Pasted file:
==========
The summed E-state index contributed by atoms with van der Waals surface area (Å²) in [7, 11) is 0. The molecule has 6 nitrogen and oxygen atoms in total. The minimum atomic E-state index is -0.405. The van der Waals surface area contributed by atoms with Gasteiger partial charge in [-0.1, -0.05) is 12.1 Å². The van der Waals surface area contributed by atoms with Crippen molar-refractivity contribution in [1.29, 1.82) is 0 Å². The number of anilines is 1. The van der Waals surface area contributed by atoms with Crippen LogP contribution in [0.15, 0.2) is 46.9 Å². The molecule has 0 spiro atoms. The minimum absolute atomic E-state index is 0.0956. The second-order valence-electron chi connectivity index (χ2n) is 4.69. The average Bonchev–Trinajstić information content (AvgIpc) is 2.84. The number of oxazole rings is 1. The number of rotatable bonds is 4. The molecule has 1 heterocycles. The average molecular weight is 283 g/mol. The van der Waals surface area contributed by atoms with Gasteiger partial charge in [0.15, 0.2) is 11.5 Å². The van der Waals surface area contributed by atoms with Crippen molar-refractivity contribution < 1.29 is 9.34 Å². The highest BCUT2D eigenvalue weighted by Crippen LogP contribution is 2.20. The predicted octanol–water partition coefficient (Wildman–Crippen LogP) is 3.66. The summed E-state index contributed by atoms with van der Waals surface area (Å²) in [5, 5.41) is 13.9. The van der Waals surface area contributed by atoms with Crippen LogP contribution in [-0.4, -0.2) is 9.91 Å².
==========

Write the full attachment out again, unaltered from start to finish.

The summed E-state index contributed by atoms with van der Waals surface area (Å²) in [7, 11) is 0. The molecule has 6 nitrogen and oxygen atoms in total. The minimum atomic E-state index is -0.405. The van der Waals surface area contributed by atoms with Gasteiger partial charge in [-0.1, -0.05) is 12.1 Å². The van der Waals surface area contributed by atoms with Crippen molar-refractivity contribution in [1.29, 1.82) is 0 Å². The number of anilines is 1. The van der Waals surface area contributed by atoms with Crippen LogP contribution in [0.15, 0.2) is 46.9 Å². The molecule has 0 spiro atoms. The minimum absolute atomic E-state index is 0.0956. The second-order valence-electron chi connectivity index (χ2n) is 4.69. The average Bonchev–Trinajstić information content (AvgIpc) is 2.84. The number of oxazole rings is 1. The number of rotatable bonds is 4. The molecule has 1 heterocycles. The average molecular weight is 283 g/mol. The van der Waals surface area contributed by atoms with Gasteiger partial charge in [0.15, 0.2) is 11.5 Å². The van der Waals surface area contributed by atoms with Crippen molar-refractivity contribution < 1.29 is 9.34 Å². The highest BCUT2D eigenvalue weighted by Crippen LogP contribution is 2.20. The predicted octanol–water partition coefficient (Wildman–Crippen LogP) is 3.66. The summed E-state index contributed by atoms with van der Waals surface area (Å²) in [5, 5.41) is 13.9. The van der Waals surface area contributed by atoms with Crippen LogP contribution in [-0.4, -0.2) is 9.91 Å².